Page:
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Integrators not convinced by US opportunity claims

Integrators not convinced by US opportunity claims

The news that Austrade will be providing greater resources for the Australian channel to move into the US market has sparked local debate about the merits of the Australia-US Free Trade Agreement (AUSFTA).

Companies contacted by ARN have argued in the main that local opportunitues have been increased as a result of the agreement, which took effect on January 1 this year, but opportunities in the US market are few and far between. Brennan IT MD, David Stevens, said the entrance of US players into the Australian market had increased opportunities in the Australian market.

"We are finding that there are a bunch of Federal Government contracts which have been reopened as a result of the AUSFTA," he said. "As US companies have to be allowed to bid on what were previously closed contracts that's also opening up opportunities for local challenger companies like us."

Agreeing with Stevens, Dimension Data ACT branch manager, Michael Gration, said an increase in the number of tenders meant an increase in the response work required by local players.

"There has been an initial slow down in some projects and an extension of the timeframes associated with marketplace initiatives because of the increased tender load," he said. "The cost of business is going up as a result and we will need additional resources to cope."

Dataflex managing director, Andrew Gersbach, said the sheer increase in the volume of tender proposals meant local players had to compete on price rather than the services and support they could offer.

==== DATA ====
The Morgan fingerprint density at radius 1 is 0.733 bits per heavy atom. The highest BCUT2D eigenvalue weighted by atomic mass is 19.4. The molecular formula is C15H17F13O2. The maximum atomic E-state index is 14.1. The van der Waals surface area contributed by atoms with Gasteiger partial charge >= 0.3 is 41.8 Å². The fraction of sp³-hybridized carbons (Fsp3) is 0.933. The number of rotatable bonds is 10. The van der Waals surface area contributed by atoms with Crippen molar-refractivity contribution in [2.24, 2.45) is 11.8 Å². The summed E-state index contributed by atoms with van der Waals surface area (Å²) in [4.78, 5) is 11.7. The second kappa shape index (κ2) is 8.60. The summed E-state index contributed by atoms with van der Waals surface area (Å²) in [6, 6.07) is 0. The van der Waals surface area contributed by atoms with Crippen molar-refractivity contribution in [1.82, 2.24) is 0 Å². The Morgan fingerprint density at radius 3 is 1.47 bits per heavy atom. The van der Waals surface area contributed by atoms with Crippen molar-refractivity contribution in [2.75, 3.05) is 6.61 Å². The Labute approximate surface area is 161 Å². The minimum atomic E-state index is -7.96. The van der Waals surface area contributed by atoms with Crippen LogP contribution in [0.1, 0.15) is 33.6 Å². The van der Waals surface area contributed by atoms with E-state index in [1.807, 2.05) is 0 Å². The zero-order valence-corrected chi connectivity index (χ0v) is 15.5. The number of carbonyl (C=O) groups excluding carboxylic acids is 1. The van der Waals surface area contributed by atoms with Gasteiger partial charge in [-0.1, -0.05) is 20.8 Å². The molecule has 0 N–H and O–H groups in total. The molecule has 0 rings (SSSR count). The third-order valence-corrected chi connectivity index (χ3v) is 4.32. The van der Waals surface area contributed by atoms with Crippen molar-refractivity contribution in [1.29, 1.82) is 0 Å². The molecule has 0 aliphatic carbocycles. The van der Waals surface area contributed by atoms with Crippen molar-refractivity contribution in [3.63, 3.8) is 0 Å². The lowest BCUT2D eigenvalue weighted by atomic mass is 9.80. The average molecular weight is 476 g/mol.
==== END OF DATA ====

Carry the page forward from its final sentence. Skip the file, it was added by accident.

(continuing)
"A recent Defence contract just for cabling attracted around 150 responses where normally it would have received 20," he said. "In effect that supports big US companies, because the bigger the vendor the cheaper the price."

Brennan's Stevens agreed increased competition would likely make deals more about cost, but said winning tenders came down to a question of competitive advantage.

"US companies don't bring any new technology or value to the market which doesn't already exist here," he said. "So if you make sure your proposition is the best value in the market then you will get selected."

Looking toward the US market, ASI Solutions director, Maree Lowe, said the AUSFTA had opened up opportunities for Australian companies with unique intellectual property, but questioned the value of the agreement for mid-tier and services-based companies.

"If I took my business to the US, I'm sure preference would be given to local companies in order to protect their local industry," she said.

While Lowe conceded the AUSFTA provided a legal framework to ensure a fair play in the market, she argued cultural differences would still work against the Australians.

"Most people running Australian businesses aren't of the same psychology as Americans when it comes to litigation," she said. "We aren't as aggressive as we should be."

Dataflex's Gersbach agreed with Lowe, and said that opportunities in the US market were only theoretical.

"With the strong US dollar we are more expensive on IT products and services," he said. "We are allowed to compete in the US, but we can't compete. So the flow of opportunity is for American companies into Australia because of the low cost of entry."

While Brennan's Stevens said the company as yet did not intend to target US government contracts, he argued having the AUSFTA in place assisted its plans to expand its presence in the US.

"It helps in that we know that we have to be allowed to bid on certain kinds of government work which allows us to carry a certain opportunity amount into the cost of opening an office there," Stevens said.


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